By Theresa Cagle Fry, Senior Vice President and Manager of IRAs, Retirement & Education Planning
What does summer bring to mind for you? For me, summer evokes thoughts of warm weather, trips with family, pets, friends, grilling, swimming, and the goal of relaxation. If you are feeling overdue for a little more relaxation and a little less stress, you are not alone. There have been lasting emotional and financial impacts from COVID-19. But even before the pandemic, a FINRA Investor Education Foundation study[i] found Americans were already experiencing financial anxiety:
- 60% of respondents indicated feeling anxious when thinking about their personal finances, and 50% of respondents indicated feeling stressed when discussing their finances.
- One of the three main factors driving financial anxiety and stress is debt. Credit card and student loan debt were particularly mentioned as major sources of anxiety.
As we enter summer and the season of relaxation, we will be featuring a number of “Summer Savings Strategies” to help you feel better financially, whether you are preparing for or living in retirement, just getting started on your financial independence, saving for a loved one’s future education expenses, or looking for ways to save more tax efficiently.
Let’s start with addressing one of the primary causes of financial anxiety mentioned in the study – debt. It’s important to understand how to manage the amount of debt you have, and also the interest rate you are paying on your debt each year. The average American will pay over $279,000 in interest on credit purchases over the course of their life.[i] That’s a big number!
Using a credit card is easy, but the debt you accumulate can quickly become overwhelming. If you are afraid your credit cards, student loans, or car payments are getting the best of you, here are three simple steps to reduce your stress:
- Create a budget. Start with a budget so you know the amount of income you have coming in and the amount of spending going out each month. When you can, limit your spending to cash.
- Plan ahead. Make sure your budget includes establishing an emergency fund for bigger costs like a child needing braces, unexpected medical costs, car repairs, or for a new cell phone when you accidentally break yours. This will allow you to pay cash for unexpected expenses instead of putting them on a credit card. You can build your emergency fund over time by allocating a set amount out of each paycheck with the goal of saving and maintaining an amount equal to 3 – 6 months of your salary. Consider including in your budget some long-term savings goals, such as starting contributions to your workplace retirement plan or increasing them each time you receive a raise.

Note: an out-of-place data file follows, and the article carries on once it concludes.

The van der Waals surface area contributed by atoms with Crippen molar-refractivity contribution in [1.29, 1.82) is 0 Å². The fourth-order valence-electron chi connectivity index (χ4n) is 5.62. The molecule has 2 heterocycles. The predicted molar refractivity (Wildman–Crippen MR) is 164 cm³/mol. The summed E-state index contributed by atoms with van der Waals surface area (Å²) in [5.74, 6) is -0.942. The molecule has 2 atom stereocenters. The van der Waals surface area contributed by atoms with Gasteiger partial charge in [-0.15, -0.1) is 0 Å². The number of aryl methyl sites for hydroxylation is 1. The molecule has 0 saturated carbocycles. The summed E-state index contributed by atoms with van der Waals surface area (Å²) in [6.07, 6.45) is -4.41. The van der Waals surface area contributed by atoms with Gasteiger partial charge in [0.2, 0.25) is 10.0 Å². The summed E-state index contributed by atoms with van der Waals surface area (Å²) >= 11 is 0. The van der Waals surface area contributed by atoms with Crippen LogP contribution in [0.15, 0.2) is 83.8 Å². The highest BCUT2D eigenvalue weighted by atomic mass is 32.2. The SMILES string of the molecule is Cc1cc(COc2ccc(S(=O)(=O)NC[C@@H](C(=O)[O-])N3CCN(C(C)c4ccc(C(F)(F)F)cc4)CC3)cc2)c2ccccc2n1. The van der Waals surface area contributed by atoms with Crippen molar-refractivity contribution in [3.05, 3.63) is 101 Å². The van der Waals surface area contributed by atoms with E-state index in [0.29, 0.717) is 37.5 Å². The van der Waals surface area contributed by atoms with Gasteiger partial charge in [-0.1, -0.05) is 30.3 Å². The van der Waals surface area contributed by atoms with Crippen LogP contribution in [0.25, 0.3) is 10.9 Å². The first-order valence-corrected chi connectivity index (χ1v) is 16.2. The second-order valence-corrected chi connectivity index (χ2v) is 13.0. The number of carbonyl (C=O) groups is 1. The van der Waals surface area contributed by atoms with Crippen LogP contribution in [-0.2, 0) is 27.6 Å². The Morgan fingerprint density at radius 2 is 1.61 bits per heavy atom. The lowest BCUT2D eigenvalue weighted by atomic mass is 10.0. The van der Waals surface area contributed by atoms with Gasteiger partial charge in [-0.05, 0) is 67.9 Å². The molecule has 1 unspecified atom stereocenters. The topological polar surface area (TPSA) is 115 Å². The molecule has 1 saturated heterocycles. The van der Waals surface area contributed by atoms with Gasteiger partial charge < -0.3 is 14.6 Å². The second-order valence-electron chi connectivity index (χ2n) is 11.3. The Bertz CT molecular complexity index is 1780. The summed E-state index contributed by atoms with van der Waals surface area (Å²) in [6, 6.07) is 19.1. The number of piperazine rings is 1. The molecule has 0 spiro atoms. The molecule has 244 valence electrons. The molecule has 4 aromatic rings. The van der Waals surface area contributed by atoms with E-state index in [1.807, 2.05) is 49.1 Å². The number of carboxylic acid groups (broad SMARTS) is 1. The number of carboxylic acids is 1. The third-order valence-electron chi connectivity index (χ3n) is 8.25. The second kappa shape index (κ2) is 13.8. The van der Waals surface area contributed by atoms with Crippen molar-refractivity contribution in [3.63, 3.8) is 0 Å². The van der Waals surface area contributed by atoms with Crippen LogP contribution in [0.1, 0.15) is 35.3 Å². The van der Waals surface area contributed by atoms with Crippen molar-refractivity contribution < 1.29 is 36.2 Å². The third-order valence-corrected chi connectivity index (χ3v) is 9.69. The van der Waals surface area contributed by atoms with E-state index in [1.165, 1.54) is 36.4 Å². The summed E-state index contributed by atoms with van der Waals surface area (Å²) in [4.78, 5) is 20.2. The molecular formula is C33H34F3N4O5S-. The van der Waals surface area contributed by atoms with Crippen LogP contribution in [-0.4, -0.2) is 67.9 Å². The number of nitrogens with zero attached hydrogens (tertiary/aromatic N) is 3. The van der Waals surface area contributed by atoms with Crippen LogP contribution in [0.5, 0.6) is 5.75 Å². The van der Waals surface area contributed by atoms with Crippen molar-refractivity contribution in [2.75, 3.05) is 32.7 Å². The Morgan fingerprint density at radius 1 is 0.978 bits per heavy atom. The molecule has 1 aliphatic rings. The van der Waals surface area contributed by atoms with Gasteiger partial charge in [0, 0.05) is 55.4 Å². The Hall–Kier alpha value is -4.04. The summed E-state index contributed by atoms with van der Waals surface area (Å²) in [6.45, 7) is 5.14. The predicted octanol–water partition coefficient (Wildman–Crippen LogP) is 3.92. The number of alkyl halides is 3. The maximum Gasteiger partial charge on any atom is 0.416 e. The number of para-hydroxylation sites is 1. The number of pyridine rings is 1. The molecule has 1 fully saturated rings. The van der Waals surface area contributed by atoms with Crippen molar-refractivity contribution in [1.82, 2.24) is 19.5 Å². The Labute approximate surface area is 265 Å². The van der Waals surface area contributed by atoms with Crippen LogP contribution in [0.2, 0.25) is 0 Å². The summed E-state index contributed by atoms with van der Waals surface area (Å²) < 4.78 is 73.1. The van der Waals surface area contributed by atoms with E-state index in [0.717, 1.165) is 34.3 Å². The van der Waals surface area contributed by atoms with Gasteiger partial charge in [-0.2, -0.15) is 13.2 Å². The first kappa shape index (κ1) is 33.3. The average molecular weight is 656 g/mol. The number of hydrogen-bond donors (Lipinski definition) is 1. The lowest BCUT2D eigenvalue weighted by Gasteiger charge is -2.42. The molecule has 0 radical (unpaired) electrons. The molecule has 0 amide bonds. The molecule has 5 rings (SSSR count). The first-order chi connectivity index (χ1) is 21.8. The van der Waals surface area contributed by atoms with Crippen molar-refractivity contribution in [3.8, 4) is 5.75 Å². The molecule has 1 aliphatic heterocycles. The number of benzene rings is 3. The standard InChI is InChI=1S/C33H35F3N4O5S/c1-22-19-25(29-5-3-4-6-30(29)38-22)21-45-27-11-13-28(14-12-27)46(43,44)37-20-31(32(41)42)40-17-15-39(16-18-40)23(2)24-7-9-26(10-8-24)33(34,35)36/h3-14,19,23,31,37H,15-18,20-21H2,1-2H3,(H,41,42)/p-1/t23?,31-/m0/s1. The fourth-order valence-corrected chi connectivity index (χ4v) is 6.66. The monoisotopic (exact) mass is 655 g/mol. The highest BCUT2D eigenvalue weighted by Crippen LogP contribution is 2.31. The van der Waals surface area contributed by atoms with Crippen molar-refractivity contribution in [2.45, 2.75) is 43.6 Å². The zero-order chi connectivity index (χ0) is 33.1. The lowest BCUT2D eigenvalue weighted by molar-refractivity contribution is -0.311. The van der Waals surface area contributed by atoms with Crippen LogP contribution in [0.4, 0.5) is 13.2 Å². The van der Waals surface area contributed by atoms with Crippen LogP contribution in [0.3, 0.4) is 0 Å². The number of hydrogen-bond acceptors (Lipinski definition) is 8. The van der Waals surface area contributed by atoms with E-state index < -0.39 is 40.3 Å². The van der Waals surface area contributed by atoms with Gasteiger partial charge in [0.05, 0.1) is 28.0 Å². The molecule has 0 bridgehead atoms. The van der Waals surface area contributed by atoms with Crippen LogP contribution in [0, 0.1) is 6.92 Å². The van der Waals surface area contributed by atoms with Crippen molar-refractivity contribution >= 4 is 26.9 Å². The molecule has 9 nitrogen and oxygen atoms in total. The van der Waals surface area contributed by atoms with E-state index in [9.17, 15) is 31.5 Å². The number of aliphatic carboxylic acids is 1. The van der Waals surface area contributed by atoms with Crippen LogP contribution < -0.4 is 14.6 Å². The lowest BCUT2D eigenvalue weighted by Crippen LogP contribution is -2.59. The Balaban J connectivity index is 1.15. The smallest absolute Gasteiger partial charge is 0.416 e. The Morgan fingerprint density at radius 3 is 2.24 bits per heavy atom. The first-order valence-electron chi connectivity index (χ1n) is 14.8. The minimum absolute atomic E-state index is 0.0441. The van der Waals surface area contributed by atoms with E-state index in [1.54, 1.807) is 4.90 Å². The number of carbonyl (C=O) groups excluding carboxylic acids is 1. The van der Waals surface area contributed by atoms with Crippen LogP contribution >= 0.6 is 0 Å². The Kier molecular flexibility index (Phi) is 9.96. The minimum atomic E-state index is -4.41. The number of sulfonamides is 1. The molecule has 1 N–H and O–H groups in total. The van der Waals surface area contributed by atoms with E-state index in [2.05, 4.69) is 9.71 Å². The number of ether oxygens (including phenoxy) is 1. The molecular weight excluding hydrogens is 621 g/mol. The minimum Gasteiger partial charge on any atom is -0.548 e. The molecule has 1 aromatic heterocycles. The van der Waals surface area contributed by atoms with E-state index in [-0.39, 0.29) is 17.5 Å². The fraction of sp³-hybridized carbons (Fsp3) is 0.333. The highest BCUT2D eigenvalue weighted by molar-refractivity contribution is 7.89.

- Manage payments. Too many credit card users make only the minimum payment, creating a cycle of debt that is difficult to break. Look carefully at your credit card statement. By law, your credit card company is required to include a “Minimum Payment Warning,” which discloses how long it would take to pay off your current debt if you paid only the minimum each month. If you have more than one source of debt, such as credit card debt and student loan debt, develop a plan to pay down your highest interest rate debt first. In addition, make sure you make your payments on time. Using features like autopay when it is available is a convenient way to avoid late payment penalties. Late payments on your loans or credit cards will just put you deeper in debt and cause your credit score to drop. A lower credit score typically means you pay higher interest rates, which creates another cycle that is difficult to break.
Reducing debt and saving for the unexpected has many benefits, and knowing you have a plan in place to deal with the sources of your financial stress is where financial planning can help. If you would like help developing or reviewing your budget, or developing a financial plan for your future, contact your financial advisor.